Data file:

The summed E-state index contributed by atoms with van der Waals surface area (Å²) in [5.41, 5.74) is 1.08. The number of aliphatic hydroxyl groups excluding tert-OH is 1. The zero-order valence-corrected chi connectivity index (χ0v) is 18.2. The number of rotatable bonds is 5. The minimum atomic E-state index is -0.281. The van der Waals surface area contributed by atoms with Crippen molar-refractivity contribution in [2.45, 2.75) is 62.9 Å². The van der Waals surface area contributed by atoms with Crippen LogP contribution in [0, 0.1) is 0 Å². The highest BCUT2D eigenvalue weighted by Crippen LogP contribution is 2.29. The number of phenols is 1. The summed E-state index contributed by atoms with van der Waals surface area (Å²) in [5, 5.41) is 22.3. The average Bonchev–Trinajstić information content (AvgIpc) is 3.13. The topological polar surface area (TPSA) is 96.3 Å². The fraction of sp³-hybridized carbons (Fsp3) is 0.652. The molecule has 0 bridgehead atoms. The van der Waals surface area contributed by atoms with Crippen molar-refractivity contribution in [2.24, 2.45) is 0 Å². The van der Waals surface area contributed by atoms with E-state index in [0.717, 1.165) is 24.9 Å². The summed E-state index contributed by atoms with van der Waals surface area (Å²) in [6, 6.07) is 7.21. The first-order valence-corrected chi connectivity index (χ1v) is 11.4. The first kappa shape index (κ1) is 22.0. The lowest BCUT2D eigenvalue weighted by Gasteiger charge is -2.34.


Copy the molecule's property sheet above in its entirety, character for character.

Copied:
The summed E-state index contributed by atoms with van der Waals surface area (Å²) in [5.41, 5.74) is 1.08. The number of aliphatic hydroxyl groups excluding tert-OH is 1. The zero-order valence-corrected chi connectivity index (χ0v) is 18.2. The number of rotatable bonds is 5. The minimum atomic E-state index is -0.281. The van der Waals surface area contributed by atoms with Crippen molar-refractivity contribution in [2.45, 2.75) is 62.9 Å². The van der Waals surface area contributed by atoms with Crippen LogP contribution in [0, 0.1) is 0 Å². The highest BCUT2D eigenvalue weighted by Crippen LogP contribution is 2.29. The number of phenols is 1. The summed E-state index contributed by atoms with van der Waals surface area (Å²) in [5, 5.41) is 22.3. The average Bonchev–Trinajstić information content (AvgIpc) is 3.13. The topological polar surface area (TPSA) is 96.3 Å². The fraction of sp³-hybridized carbons (Fsp3) is 0.652. The molecule has 0 bridgehead atoms. The van der Waals surface area contributed by atoms with Crippen molar-refractivity contribution in [2.24, 2.45) is 0 Å². The van der Waals surface area contributed by atoms with E-state index in [0.717, 1.165) is 24.9 Å². The summed E-state index contributed by atoms with van der Waals surface area (Å²) in [6, 6.07) is 7.21. The first-order valence-corrected chi connectivity index (χ1v) is 11.4. The first kappa shape index (κ1) is 22.0. The lowest BCUT2D eigenvalue weighted by Gasteiger charge is -2.34.